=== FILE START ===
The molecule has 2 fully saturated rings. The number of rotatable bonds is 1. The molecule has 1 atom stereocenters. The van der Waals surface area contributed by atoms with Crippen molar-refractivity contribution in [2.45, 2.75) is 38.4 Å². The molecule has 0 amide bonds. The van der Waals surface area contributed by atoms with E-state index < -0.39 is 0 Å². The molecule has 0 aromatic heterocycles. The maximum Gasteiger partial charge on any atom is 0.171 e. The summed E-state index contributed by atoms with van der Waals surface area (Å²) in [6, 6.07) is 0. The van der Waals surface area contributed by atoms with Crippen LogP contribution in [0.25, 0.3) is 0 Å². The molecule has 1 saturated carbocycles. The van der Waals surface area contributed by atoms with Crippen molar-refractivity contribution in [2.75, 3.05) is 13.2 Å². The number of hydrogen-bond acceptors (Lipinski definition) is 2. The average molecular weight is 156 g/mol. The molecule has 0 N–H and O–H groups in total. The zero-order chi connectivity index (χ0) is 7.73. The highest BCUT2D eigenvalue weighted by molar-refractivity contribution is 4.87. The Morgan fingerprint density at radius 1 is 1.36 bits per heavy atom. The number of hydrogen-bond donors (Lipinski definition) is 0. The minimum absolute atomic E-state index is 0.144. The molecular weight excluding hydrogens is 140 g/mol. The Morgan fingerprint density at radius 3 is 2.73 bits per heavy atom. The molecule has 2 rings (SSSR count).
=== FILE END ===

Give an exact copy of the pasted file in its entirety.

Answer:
The molecule has 2 fully saturated rings. The number of rotatable bonds is 1. The molecule has 1 atom stereocenters. The van der Waals surface area contributed by atoms with Crippen molar-refractivity contribution in [2.45, 2.75) is 38.4 Å². The molecule has 0 amide bonds. The van der Waals surface area contributed by atoms with E-state index < -0.39 is 0 Å². The molecule has 0 aromatic heterocycles. The maximum Gasteiger partial charge on any atom is 0.171 e. The summed E-state index contributed by atoms with van der Waals surface area (Å²) in [6, 6.07) is 0. The van der Waals surface area contributed by atoms with Crippen LogP contribution in [0.25, 0.3) is 0 Å². The molecule has 1 saturated carbocycles. The van der Waals surface area contributed by atoms with Crippen molar-refractivity contribution in [2.75, 3.05) is 13.2 Å². The number of hydrogen-bond acceptors (Lipinski definition) is 2. The average molecular weight is 156 g/mol. The molecule has 0 N–H and O–H groups in total. The zero-order chi connectivity index (χ0) is 7.73. The highest BCUT2D eigenvalue weighted by molar-refractivity contribution is 4.87. The Morgan fingerprint density at radius 1 is 1.36 bits per heavy atom. The number of hydrogen-bond donors (Lipinski definition) is 0. The minimum absolute atomic E-state index is 0.144. The molecular weight excluding hydrogens is 140 g/mol. The Morgan fingerprint density at radius 3 is 2.73 bits per heavy atom. The molecule has 2 rings (SSSR count).